Sunday, December 18, 2016

Czech L-159 jets destroy Daesh info center, arms depots

Production of ALCAs was resumed

A year ago, I wrote that 15 L-159 ALCA jets that were previously labeled "redundant" by the Czech Air Force were sold to the Iraqi Air Force. L-159 is a cute successor of L-59 (and therefore an older L-39 Albatros) – a training and combat aircraft.



According to Wikipedia, the price should be around $10 million a piece but Iraq got it for $2 million. Well, that's very cheap, I think – we sort of subsidized the fight against Daesh, I think. (We're planning to donate them some extra ammunition, too.) It seems that the officials of the Iraqi Air Force love it – the most beloved things are sometimes gotten cheaply and easily. It seems that when they buy another package – the production of L-159 got resumed in Aero Vodochody (with a Honeywell engine) – it will be for $10 million or more, not $2 million.

For decades, these toys – which are also able to seriously fight – were slow sellers of a sort. And the users of them were largely "learning to fly". Well, it has changed in recent months.




For a month or two, the Iraqi Air Force was using their new L-159 toys to fight the Caliphate. The Twitter account of the Iraqi Air Force often informed us about some happy surprises that the 115th Squadron – which has these Czech jets – has prepared for the Caliphate.




Finally, yesterday, official Iranian media (in English) and Iraqi media (in Arabic) informed us about some particular achievements of those L-159 jets:
Earlier on Saturday, Aero L-159 ALCA fighter jets of the Iraqi Air Force pounded a Daesh communication center in the central Bab al-Toub neighborhood of Mosul, in addition to an arms depot in al-Darnaj village.
There were several arms and ammunition depots pounded and mentioned in those articles but it's not clear which of those were targeted by L-159 and which by F-16.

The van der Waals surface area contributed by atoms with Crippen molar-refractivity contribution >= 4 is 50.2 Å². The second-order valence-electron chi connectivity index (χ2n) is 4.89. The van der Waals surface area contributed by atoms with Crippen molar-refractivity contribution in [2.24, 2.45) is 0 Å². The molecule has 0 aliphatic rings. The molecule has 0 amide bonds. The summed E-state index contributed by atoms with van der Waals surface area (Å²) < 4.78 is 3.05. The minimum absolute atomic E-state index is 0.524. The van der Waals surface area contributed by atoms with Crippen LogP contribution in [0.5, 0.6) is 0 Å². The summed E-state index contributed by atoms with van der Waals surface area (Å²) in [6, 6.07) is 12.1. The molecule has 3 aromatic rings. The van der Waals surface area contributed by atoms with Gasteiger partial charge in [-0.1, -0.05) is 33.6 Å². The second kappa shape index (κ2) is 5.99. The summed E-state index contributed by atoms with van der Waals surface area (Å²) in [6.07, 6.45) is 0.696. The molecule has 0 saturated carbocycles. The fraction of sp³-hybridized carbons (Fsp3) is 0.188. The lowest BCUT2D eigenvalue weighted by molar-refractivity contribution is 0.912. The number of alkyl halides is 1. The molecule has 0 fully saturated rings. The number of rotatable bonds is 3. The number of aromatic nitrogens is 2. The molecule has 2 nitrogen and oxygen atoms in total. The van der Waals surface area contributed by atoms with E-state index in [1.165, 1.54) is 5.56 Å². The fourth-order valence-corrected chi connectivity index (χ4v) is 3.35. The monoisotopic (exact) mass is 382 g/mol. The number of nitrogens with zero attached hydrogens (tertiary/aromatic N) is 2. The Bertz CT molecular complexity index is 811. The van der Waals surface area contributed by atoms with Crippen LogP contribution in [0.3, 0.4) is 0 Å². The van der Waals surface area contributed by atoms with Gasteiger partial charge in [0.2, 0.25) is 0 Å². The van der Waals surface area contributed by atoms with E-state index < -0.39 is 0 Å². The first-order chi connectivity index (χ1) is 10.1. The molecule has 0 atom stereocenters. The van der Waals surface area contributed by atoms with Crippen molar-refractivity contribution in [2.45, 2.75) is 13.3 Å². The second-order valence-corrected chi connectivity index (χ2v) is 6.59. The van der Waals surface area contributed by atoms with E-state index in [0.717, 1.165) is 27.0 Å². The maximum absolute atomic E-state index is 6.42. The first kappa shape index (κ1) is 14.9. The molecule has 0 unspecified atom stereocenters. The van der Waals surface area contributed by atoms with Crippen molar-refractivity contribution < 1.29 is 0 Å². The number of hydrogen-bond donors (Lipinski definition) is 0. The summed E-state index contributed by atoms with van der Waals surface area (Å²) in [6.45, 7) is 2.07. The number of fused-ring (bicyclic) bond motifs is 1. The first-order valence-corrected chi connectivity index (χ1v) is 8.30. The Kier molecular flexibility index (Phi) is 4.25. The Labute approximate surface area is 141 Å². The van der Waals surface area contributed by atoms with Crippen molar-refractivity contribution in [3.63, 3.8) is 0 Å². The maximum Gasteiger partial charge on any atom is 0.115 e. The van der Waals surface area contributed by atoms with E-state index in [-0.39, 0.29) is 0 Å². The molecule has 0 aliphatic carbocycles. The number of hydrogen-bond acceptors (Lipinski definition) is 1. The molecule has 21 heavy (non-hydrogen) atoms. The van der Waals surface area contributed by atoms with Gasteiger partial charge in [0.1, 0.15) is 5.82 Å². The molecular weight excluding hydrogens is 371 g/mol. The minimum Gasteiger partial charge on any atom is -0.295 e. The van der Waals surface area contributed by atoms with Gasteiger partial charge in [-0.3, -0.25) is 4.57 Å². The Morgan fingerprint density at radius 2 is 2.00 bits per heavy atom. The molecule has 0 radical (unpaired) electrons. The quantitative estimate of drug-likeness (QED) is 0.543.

It's sort of exciting to see that these toys are finally making some difference. These jets are small enough and sort of "minimal" to achieve certain things – but that may be ideal to actually do things in a conflict that is not too high-tech in most cases. The pilots know that they're only responsible for a toy they got for $2 million. So they may probably afford to do various things with them. My belief is that they may get much closer to the enemy, too.

My understanding is that only 12 of the 15 jets are meant to be used to fight – while the remaining 3 were sold to be disassembled to have some spare components for repairs. Only a part of the jets has been delivered and four of them are flying every day, an additional batch will arrive next week; corresponding 4 extra Iraqi pilots are being trained in Pardubice, CZ. The standard practice is for an ALCA to carry one 500-pound bomb on each wing (so far just "dumb", not guided, bombs). The fly at more than 1-kilometer altitude during the fights – a flight video 30 meters above the ground (in Sweden) is somewhere in the comments below.